Even as two men were late last month charged with impersonating the First Lady, Sandra Granger, for the purpose of fleecing money from people, a 34-year-old woman from Essequibo says she was approached on social media by someone pretending to be the First Lady and offered a scholarship, provided that she paid $100,000 upfront.
Speaking to INews, the woman of Cotton Field, Essequibo, explained that earlier today (Wednesday), she received a friend request from “HE Sandra Granger” on Facebook.
Upon accepting, the woman said that she was immediately contacted by the individual, who inquired if she was interested in being offered a scholarship to study at the University of Guyana (UG).
The woman further expounded that the person provided their contact number and requested that she call them immediately.
Upon doing so, the Essequibian told this online publication that the fraudster told her that she had to pay $100,000 in “admission fees” and that on Saturday; she will be given the opportunity to meet with the First Lady to receive a $400,000 cheque to start UG.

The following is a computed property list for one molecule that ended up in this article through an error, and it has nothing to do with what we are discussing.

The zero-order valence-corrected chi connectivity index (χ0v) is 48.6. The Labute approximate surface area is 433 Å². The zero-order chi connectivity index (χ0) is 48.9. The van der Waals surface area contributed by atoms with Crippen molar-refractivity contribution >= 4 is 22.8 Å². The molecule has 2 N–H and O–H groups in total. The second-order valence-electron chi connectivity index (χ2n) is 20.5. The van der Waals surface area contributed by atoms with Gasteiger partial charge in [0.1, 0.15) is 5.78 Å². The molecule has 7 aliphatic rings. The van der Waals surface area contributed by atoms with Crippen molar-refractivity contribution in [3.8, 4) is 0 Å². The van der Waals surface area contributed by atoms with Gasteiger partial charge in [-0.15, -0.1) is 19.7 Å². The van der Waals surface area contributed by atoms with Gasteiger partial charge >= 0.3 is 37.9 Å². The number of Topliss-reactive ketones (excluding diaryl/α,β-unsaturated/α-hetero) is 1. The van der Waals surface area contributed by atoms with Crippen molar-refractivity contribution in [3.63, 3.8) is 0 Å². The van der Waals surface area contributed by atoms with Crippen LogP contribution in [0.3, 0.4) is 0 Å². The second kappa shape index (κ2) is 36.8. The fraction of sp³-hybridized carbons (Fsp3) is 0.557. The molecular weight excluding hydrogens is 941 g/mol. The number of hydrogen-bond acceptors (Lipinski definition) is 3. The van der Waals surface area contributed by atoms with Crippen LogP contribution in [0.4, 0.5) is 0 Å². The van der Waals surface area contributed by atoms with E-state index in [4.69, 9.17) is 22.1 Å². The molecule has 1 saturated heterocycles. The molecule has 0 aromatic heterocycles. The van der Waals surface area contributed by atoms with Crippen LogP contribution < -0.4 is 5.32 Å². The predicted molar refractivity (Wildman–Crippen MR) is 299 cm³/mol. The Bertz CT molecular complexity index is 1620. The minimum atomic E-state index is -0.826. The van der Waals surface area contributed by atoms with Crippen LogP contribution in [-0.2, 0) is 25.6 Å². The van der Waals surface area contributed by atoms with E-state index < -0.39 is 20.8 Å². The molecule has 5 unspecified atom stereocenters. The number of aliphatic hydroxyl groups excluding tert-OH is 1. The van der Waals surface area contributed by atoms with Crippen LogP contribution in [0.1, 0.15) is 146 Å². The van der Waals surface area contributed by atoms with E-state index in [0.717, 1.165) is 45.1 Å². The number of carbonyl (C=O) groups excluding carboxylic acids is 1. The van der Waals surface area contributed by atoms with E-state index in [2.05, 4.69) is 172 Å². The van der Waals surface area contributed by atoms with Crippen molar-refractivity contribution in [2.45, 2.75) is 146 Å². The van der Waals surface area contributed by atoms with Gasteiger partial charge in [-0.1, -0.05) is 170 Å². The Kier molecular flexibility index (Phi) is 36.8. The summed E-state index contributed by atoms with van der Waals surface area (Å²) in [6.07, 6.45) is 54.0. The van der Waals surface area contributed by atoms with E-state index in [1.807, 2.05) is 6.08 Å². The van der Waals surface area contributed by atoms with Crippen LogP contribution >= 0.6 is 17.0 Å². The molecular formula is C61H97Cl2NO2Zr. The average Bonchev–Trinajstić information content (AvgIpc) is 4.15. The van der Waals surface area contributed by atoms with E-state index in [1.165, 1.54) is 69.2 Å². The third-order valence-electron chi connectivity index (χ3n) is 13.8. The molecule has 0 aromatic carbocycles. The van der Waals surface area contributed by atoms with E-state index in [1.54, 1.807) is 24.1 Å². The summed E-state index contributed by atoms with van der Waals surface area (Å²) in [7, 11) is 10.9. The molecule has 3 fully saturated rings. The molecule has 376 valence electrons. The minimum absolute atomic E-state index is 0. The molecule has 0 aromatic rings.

“I was asked if I can make the payment to MMG (Mobile Money Guyana), Bill Express, or [via] phone cards. I said MMG and the woman asked if I have an account. I said no and she said MMG will take two days to activate an account. I said okay I can pay at Bill Express and she asked if I had an account. I said no. She said that will take long and that I have to pay the money today. I realised that’s a lie because MMG and Bill Express allow you to pay right away,” the woman told INews.
The person then reportedly volunteered that the 34-year-old woman make the payment via phone cards.
However, at that time, the Essequibian said she disconnected the call, and began to ignore the calls from the same number that followed.
Probed as to whether the matter was reported to police, the woman said that she intends to do so in the company of her spouse, later in the day.
Just last month, two men –identified as murder convicts Paul Lo-Hing, 35, and Wazim Mohamed, 30,- were charged with fraudulently obtaining large sums of money in phone cards from two women, while pretending to be the First Lady.
At the time that the suspects reportedly contacted the women, they were prisoners and they used mobile phones.
In those instances, the victims were also promised scholarships. (Ramona Luthi)